“They’re the ones who told me you have no idea how important this work is, how important it is for us to be able to tell this story,” he adds.

He’s hoping the Connecticut legislature comes up with a solution this year or next that would give him access to the additional records. But there’s a chance he won’t have to wait. During our interview, Commissioner Rehmer said she’s willing to meet with the professor to see if there’s a way to get him what he needs, while protecting the privacy rights of long-ago patients and their families.

Note:  I first reported this conflict on this blog back in 2009. There needs to be a way to work this type of concern out because I agree with the researchers, that looking at psychological impact/trauma of past wars is important on so many levels. 
Apr 172014
 

Berea College in Kentucky is notifying current and former patients of the Berea College Health Service of a self-discovered HIPAA violation that has not been associated with any harm to patients. In a notice posted on their website today, they explain:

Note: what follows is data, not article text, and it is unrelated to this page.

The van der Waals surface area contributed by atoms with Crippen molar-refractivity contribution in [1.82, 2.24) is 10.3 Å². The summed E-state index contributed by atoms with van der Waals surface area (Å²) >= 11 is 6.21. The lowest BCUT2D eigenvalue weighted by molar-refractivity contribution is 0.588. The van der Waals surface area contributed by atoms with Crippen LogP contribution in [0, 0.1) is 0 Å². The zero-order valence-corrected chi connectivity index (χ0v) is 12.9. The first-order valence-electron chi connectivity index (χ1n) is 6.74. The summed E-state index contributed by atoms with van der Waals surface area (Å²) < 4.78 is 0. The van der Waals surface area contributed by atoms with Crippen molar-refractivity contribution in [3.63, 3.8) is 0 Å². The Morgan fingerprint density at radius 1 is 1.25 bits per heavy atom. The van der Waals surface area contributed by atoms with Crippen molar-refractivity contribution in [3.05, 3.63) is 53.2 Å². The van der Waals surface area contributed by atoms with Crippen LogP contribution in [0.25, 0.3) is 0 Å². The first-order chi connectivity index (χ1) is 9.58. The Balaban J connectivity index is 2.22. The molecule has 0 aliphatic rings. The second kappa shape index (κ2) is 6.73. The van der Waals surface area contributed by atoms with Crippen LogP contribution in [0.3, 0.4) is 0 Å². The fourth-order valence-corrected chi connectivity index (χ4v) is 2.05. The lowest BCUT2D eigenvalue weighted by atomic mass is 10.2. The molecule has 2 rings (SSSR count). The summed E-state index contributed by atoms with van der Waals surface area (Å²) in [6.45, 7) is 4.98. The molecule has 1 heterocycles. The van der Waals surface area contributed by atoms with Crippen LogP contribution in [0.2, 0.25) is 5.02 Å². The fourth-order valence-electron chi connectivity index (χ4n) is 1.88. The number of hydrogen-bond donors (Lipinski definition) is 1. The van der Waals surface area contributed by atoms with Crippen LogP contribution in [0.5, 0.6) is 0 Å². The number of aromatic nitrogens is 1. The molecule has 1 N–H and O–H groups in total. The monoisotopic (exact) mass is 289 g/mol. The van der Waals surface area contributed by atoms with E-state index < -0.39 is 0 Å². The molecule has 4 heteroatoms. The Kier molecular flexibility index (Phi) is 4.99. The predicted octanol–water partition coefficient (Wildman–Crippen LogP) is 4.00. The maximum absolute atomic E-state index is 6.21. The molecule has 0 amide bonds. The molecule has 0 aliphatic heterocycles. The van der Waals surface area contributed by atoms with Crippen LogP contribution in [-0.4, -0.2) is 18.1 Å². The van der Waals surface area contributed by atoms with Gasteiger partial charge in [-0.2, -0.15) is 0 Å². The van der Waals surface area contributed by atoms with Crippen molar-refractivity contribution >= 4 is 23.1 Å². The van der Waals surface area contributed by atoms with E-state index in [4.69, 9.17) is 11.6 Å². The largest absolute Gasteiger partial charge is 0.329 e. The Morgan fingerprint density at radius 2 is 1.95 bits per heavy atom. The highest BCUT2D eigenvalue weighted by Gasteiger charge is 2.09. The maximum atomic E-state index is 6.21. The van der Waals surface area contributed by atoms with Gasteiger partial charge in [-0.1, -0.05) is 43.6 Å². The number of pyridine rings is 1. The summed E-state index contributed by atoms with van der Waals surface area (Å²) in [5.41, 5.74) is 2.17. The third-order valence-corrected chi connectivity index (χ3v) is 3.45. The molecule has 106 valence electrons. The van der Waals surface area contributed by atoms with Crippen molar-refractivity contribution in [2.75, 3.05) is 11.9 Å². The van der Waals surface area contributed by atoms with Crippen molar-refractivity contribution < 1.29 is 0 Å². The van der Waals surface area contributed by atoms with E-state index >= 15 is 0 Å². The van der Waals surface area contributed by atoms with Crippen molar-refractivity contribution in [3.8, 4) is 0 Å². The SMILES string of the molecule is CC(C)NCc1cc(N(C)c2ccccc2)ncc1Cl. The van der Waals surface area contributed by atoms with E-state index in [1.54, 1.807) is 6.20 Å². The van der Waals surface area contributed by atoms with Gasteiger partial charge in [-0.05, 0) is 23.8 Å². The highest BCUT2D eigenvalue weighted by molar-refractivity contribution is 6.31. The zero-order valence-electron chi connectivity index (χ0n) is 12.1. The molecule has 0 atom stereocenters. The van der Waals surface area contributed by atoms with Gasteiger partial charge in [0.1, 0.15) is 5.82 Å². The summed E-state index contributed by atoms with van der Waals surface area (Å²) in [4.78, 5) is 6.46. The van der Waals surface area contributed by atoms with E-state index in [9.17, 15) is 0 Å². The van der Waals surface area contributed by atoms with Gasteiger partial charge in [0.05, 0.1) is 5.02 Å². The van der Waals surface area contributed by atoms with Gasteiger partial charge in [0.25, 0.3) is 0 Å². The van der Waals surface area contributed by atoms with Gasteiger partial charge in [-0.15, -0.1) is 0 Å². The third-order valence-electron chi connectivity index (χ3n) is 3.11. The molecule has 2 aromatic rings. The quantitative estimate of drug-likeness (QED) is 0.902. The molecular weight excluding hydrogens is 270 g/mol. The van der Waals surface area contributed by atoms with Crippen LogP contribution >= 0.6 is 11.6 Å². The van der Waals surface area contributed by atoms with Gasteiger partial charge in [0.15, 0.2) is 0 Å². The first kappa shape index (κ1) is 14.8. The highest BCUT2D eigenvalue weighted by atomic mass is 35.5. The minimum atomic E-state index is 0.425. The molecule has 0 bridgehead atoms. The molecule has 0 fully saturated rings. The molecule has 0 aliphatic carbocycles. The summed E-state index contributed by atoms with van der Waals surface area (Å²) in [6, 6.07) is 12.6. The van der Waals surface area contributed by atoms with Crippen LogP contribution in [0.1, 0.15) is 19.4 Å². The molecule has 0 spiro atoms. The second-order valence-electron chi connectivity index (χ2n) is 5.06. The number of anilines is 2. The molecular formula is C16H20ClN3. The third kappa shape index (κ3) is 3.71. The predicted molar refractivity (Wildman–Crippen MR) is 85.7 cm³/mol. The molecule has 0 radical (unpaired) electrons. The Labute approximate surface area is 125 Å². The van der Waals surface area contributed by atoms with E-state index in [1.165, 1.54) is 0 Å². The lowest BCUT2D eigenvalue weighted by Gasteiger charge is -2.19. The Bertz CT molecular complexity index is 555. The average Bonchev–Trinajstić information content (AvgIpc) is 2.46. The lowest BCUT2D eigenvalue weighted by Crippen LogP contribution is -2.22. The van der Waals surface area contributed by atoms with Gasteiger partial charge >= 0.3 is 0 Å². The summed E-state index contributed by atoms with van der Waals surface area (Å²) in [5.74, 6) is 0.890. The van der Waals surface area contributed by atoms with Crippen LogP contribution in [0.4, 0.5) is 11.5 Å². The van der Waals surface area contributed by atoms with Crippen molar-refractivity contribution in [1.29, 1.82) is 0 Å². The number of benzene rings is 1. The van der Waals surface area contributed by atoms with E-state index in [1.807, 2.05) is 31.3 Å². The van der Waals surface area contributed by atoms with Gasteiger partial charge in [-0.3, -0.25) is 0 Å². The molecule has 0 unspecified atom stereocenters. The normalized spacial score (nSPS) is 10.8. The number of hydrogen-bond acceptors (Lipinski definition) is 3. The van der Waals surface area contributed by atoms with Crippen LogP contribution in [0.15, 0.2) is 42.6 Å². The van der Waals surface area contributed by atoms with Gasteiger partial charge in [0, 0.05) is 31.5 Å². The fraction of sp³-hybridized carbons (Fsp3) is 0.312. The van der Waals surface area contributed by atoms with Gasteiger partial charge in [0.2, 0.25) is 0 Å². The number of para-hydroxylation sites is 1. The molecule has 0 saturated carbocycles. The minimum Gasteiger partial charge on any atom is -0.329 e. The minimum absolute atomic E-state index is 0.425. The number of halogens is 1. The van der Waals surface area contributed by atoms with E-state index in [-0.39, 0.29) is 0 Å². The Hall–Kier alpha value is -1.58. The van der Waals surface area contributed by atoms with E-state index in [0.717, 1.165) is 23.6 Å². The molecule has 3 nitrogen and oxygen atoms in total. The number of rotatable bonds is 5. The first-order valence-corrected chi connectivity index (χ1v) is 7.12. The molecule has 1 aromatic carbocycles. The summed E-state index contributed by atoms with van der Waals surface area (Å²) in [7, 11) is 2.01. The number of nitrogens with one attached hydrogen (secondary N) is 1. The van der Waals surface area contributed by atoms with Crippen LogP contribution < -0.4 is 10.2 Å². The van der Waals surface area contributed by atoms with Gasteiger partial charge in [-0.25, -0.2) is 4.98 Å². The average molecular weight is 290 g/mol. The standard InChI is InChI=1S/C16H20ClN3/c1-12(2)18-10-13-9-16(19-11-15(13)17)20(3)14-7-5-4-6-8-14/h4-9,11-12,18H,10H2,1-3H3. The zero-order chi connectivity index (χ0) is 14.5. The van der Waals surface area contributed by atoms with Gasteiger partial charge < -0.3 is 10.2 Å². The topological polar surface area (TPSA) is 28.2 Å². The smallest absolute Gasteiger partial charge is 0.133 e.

Berea College Health Service (BCHS), a department of Berea College and medical care provider for the Berea College campus community, recently recognized during a review that it did not have a written agreement to protect patients’ medical privacy with a contractor who handled insurance billing for BCHS from January 2012 through October 2013. The provisions of the Health Insurance Portability and Accountability Act (HIPAA) required BCHS to have such an agreement in place when the contractor began providing services in January 2012.

Although this contractor had access to medical records, including names, addresses, dates of births, insurance numbers, social security numbers, and diagnosis and treatment information, BCHS has no reason to believe that any patient information has been misused or disclosed inappropriately. We did not have a written agreement in place because BCHS failed to request it. The contractor has advised us that patient health information was used and disclosed only for BCHS billing and for no other purpose, and we have been assured that the contractor has returned to BCHS or destroyed any patient information that she might have accessed. Nevertheless, we are obligated to notify you of this issue.

Read the full notice here (pdf).

Apr 142014
 

Nathan Freed Wessler of the ACLU writes:

Today, the ACLU and ACLU of Utah filed an amicus brief in support of a Utah paramedic whose Fourth Amendment rights were violated when police swept up his confidential prescription records in a dragnet search. Law enforcement’s disregard for basic legal protections in the case is shocking.